New-onset AF is one of the most common postoperative complications after cardiac surgery. POAF is associated with increased cost, prolonged hospital stay, and increased morbidity and mortality [27, 28]. In the RECON study, 14% of CABG patients and 27% of valve patients had POAF during the follow-up time period (mean 29 days). Boyd et al. [12] reported a POAF risk of 18% after CABG with pericardial closure by ECM, while Kaya et al. [13] reported 8.6% POAF after CABG with primary pericardial closure. However, both studies had limited numbers of patients (n = 111 in [12] and n = 72 in [13]), which may explain the large variability in POAF risks. The ICD-9-CM diagnosis code used in the NRD 2014 database does not distinguish POAF from pre-existing AF, thus we were unable to compare the RECON POAF risk to the NRD control cohort. However, the proportion of patients with POAF in the RECON study are lower compared to the risks reported in the literature, which generally ranges from 20 to 30% after CABG [29,30,31,32,33,34,35] and from 35 to 50% after valve surgery [31, 36, 37]. Although the mechanism of POAF is not completely understood, atrial contact to shed mediastinal blood, which contains many proinflammatory cytokines and oxidative mediators, may lead to the development of POAF [38]. The ECM used to close the pericardium serves as a barrier to prevent prolonged atrial contact with mediastinal blood, and may therefore limit the proinflammatory insult to the heart and prevent POAF.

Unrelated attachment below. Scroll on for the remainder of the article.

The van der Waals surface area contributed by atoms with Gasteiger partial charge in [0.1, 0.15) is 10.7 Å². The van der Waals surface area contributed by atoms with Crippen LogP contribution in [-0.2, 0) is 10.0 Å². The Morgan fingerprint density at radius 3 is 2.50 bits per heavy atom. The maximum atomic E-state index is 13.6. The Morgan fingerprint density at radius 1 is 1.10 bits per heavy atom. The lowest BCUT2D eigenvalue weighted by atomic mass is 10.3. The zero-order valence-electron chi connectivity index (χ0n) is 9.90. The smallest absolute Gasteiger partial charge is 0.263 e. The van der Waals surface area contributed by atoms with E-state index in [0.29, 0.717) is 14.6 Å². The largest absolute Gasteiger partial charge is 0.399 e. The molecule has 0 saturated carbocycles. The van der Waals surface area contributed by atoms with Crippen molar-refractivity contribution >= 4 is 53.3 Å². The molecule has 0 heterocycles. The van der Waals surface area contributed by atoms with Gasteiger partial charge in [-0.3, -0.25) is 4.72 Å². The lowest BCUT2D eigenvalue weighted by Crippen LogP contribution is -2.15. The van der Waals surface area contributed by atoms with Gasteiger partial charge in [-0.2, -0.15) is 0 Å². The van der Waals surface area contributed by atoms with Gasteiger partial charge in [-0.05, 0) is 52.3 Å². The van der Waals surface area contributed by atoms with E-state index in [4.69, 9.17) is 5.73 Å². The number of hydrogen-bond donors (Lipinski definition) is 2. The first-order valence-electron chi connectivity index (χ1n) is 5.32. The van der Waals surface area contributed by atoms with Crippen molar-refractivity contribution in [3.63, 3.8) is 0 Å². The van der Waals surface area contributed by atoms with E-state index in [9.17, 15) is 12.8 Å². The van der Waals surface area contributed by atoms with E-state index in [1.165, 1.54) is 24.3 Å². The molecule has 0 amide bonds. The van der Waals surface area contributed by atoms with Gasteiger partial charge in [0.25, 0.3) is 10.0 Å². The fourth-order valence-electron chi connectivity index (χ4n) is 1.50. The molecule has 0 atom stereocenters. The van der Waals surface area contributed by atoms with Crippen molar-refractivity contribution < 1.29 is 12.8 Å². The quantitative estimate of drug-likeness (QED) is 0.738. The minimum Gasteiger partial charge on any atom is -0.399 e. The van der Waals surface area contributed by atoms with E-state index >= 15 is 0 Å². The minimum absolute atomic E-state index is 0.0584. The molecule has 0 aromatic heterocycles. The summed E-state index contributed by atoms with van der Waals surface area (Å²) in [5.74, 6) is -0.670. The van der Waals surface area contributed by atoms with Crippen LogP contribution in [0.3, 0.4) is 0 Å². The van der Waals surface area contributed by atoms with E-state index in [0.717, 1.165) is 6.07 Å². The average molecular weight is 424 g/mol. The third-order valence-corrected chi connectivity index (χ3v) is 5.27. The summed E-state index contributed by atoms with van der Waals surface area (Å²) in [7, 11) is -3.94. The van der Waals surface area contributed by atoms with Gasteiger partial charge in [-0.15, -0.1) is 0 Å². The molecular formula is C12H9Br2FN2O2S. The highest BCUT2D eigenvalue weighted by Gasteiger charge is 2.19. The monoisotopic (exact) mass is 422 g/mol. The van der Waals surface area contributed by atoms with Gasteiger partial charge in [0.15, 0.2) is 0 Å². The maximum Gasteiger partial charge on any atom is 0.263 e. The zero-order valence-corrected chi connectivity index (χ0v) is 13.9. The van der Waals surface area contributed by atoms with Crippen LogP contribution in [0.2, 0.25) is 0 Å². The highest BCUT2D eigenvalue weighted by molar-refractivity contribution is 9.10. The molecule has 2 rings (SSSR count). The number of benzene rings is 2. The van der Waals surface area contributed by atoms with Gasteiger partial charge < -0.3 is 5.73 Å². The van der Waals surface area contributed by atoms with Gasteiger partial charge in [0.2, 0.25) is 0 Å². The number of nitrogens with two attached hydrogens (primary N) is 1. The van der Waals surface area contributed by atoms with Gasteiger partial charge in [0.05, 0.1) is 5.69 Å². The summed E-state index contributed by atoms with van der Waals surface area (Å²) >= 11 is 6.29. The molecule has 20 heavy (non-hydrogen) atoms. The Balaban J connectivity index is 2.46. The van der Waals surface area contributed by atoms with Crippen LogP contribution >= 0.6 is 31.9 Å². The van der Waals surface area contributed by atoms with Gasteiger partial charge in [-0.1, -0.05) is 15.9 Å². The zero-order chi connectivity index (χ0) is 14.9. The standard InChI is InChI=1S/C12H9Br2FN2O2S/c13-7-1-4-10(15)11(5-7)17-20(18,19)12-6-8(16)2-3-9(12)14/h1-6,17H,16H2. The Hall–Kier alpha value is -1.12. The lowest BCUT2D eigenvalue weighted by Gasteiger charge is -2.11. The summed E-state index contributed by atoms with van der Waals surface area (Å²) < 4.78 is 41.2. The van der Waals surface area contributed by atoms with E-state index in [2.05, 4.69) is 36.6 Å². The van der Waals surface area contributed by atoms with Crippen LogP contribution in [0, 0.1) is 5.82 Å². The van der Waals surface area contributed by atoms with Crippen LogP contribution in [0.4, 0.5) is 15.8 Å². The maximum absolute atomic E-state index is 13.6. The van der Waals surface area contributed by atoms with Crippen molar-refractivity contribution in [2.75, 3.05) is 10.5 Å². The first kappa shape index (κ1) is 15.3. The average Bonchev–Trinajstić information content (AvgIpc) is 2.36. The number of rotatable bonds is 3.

The barrier function of ECM may also underlie the significant reduction in pericardial effusion observed in both valve and CABG patients in RECON. By re-compartmenting the heart and preventing its contact to shed mediastinal blood, the ECM could minimize pericardial inflammatory response and reduce pericardial fluid volume. This hypothesis is also supported by a recent meta-analysis conducted by Gozdek et al. [39]. It was demonstrated that posterior pericardial drainage following heart surgery markedly reduced pericardial effusion, POAF and cardiac tamponade. Posterior pericardial drainage enables unobstructed drainage of shed blood from the pericardium directly to the pleural space, thus limiting local inflammatory response. Consistent with the results observed in the RECON study, Kaya et al. [13] also observed a significantly lower incidence of pericardial effusion during the second postoperative day in patients with a closed pericardium, compared to the open pericardium group.